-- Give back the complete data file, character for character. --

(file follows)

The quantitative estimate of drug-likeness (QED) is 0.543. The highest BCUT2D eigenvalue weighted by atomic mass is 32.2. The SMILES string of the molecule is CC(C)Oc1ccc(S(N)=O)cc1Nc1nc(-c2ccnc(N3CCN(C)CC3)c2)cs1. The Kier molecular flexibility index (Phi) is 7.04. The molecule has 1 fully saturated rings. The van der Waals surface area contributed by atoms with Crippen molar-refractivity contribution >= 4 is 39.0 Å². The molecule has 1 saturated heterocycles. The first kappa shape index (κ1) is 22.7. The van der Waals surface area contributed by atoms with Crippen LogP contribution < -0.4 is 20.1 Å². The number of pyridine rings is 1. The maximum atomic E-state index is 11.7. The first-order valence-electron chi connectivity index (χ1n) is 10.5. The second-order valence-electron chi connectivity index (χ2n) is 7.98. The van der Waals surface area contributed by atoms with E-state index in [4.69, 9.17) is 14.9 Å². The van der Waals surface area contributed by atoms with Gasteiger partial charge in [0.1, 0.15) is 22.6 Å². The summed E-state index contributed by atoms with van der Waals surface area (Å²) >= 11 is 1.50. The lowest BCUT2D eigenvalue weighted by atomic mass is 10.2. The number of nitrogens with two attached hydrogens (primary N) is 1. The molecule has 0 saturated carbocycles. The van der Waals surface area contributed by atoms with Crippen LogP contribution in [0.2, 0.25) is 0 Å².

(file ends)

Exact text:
The quantitative estimate of drug-likeness (QED) is 0.543. The highest BCUT2D eigenvalue weighted by atomic mass is 32.2. The SMILES string of the molecule is CC(C)Oc1ccc(S(N)=O)cc1Nc1nc(-c2ccnc(N3CCN(C)CC3)c2)cs1. The Kier molecular flexibility index (Phi) is 7.04. The molecule has 1 fully saturated rings. The van der Waals surface area contributed by atoms with Crippen molar-refractivity contribution >= 4 is 39.0 Å². The molecule has 1 saturated heterocycles. The first kappa shape index (κ1) is 22.7. The van der Waals surface area contributed by atoms with Crippen LogP contribution < -0.4 is 20.1 Å². The number of pyridine rings is 1. The maximum atomic E-state index is 11.7. The first-order valence-electron chi connectivity index (χ1n) is 10.5. The second-order valence-electron chi connectivity index (χ2n) is 7.98. The van der Waals surface area contributed by atoms with E-state index in [4.69, 9.17) is 14.9 Å². The van der Waals surface area contributed by atoms with Gasteiger partial charge in [0.1, 0.15) is 22.6 Å². The summed E-state index contributed by atoms with van der Waals surface area (Å²) >= 11 is 1.50. The lowest BCUT2D eigenvalue weighted by atomic mass is 10.2. The number of nitrogens with two attached hydrogens (primary N) is 1. The molecule has 0 saturated carbocycles. The van der Waals surface area contributed by atoms with Crippen LogP contribution in [0.2, 0.25) is 0 Å².